26 July 2014
1934 Packard Super Eight Convertible Victoria
- Chassis no. 752388
- Engine no. 752400
- Vehicle no. 767-15
Sold for $198,000
- Packard’s ultimate eight-cylinder model from its most desirable pre-war year
- A CCCA Full Classic
When James Ward Packard debuted his first automobile in 1899, he was but one of dozens of would-be automobile moguls. By the 1930s, however, most of Packard’s early contemporaries had fallen by the wayside, and the exceptional vehicles bearing the Packard name were truly among the world’s finest.
Packard was the king of the road, as it combined stunning good looks with industry-leading mechanical refinements and elegant appointments that simply had no superior. Simply put, for almost its entire history the Packard was the best built American car at any point in time, and it maintained its extraordinarily high standards for over 50 years.
For many, the 1934 model Packards, which the factory designated the Eleventh Series, represent the height of the company’s pre-war efforts. They were the final models with traditional open fenders, albeit gently skirted, and the upright radiator shell for which the company had become well known. Books have been written solely about this model year Packard, and it is widely considered among the most beautiful of all Classic Era production automobiles.
The Eleventh Series Packard offered here features the massive 142-inch wheelbase 1104 Super Eight chassis on balloon tires, isolating the passengers from all but the worst bumps. A Ride Control lever allows the driver to adjust the resistance of the hydraulic shocks from soft and cushy to a firmness that would tighten handling and give a true feel of the road. Under the hood, a regulator monitors and controls oil temperature, allowing the use of the same viscosity lubricant year-round. The first full-flow oil filter, a larger pump, and an oil pressure regulator further ensured that things would literally run as smoothly as possible.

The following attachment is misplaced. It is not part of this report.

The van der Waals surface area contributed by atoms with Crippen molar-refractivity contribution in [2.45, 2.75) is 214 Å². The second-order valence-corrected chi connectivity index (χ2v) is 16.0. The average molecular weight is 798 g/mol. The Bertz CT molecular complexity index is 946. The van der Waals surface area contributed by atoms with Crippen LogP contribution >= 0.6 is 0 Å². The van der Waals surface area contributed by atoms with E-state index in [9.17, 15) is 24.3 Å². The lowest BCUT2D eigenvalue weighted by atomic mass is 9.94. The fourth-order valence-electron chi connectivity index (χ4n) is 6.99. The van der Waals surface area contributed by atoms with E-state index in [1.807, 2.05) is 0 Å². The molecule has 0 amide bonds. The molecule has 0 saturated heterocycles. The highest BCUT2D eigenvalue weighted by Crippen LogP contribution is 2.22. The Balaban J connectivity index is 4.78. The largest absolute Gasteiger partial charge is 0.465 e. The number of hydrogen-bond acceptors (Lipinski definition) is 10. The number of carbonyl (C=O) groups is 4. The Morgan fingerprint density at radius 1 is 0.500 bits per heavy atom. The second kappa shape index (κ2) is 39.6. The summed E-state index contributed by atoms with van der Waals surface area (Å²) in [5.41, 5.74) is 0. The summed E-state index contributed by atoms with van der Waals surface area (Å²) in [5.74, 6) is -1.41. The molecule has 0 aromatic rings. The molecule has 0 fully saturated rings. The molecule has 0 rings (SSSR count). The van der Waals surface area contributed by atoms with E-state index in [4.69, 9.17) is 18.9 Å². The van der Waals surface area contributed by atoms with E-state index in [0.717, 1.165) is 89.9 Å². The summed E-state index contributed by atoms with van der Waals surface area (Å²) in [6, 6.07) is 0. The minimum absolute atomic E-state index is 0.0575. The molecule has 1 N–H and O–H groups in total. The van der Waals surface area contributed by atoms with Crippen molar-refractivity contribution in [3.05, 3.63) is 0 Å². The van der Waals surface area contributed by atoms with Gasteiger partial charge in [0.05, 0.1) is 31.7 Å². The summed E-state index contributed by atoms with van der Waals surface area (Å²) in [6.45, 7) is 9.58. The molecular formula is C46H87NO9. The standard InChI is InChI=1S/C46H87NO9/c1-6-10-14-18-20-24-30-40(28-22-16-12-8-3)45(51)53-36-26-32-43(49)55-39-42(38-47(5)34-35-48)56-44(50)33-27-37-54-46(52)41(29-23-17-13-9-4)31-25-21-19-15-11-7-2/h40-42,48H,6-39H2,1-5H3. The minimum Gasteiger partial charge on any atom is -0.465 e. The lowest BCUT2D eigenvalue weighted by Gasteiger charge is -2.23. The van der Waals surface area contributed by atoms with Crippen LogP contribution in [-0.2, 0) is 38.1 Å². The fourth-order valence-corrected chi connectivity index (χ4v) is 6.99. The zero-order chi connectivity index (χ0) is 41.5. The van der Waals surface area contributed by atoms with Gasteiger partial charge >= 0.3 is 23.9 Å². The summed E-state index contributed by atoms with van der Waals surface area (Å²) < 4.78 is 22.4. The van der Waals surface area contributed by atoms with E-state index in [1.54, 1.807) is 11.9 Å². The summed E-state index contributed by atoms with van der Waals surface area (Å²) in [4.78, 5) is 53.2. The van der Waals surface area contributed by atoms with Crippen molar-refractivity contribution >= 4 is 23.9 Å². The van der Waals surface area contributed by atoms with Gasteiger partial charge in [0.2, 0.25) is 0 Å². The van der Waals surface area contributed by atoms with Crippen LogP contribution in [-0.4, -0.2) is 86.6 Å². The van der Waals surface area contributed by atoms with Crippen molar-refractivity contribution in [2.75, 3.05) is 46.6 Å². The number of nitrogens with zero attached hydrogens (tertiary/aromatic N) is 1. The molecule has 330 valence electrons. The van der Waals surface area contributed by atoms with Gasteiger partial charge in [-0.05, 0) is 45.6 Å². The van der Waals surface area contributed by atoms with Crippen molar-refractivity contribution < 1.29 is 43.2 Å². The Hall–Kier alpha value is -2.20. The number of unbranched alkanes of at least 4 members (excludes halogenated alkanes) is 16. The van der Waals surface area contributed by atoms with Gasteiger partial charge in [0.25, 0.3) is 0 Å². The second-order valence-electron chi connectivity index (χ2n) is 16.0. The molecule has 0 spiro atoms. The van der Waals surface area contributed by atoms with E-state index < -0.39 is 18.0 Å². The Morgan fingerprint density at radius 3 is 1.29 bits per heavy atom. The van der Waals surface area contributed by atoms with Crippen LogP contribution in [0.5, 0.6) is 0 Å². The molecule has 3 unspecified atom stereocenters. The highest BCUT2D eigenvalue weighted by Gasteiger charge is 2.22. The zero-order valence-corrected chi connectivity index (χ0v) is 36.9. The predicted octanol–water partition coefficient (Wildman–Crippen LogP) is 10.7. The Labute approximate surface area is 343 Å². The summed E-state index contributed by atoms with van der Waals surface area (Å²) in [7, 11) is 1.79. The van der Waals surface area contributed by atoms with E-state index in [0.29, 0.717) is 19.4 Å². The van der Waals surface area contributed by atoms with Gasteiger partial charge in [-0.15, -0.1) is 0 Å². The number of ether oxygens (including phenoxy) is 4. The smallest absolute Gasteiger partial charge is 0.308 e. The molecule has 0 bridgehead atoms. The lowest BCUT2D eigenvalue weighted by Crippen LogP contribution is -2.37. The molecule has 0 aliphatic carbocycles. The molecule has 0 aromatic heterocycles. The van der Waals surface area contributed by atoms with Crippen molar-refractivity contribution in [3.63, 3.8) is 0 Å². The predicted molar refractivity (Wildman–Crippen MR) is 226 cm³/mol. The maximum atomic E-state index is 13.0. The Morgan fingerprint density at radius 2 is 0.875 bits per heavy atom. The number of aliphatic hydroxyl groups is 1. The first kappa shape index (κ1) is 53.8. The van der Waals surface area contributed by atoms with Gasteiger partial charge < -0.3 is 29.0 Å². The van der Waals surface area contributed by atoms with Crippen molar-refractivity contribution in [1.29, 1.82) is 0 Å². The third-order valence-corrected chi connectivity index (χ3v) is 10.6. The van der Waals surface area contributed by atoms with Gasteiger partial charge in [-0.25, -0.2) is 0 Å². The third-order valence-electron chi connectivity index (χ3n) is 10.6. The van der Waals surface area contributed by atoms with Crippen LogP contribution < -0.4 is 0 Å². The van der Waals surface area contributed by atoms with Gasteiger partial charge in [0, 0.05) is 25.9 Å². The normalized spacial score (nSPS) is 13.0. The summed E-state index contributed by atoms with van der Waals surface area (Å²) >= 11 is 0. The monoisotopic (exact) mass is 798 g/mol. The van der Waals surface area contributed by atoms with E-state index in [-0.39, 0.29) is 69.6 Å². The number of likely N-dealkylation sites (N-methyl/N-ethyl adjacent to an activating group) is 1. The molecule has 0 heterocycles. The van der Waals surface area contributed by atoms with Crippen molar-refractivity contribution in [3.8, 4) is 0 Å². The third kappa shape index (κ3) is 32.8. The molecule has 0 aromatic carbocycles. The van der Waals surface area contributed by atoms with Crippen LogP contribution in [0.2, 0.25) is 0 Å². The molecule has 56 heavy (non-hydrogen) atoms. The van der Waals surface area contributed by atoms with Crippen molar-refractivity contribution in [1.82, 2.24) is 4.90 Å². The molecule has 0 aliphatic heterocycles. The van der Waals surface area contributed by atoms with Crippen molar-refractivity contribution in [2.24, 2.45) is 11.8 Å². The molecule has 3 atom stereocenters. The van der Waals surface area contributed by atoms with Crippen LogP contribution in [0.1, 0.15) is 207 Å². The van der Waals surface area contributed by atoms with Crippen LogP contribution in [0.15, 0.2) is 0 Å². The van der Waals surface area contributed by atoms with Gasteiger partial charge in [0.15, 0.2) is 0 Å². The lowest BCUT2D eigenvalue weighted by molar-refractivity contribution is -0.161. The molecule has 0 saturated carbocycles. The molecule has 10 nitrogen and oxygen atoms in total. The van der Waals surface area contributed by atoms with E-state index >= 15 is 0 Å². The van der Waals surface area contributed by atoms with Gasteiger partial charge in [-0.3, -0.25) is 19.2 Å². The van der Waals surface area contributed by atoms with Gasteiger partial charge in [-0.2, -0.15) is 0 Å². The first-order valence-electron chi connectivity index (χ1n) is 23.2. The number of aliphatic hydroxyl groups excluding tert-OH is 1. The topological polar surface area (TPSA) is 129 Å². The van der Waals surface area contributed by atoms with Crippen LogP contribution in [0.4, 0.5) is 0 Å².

According to its data plate, the lovely example here was delivered in September 1933 through Packard Motorcar Company in Boston, Massachusetts. It is an older restoration that has been finished in a lovely grey-blush with burgundy fenders and red pinstriping. The exterior brightwork, including that found on the headlights from the more senior Twelve, is excellent, while the paint shows only light wear from use. The engine bay remains correct and presentable, as does the underside, and they would require only a thorough clean-detailing to restore their luster. The tan leather upholstery and overall interior are in excellent condition and display only minor wear from use, and the cloth top does not appear to have ever been lowered.
This Packard’s overall impression is one of genuine elegance. Its lines, colors, and accents automatically draw the eye, and the pleasing harmony of the whole vehicle, plus the obvious craftsmanship that went into its creation, make it more than a very desirable classic car. It is a genuine work of art, and it displays the good taste of its owner as effectively as it did in 1934.
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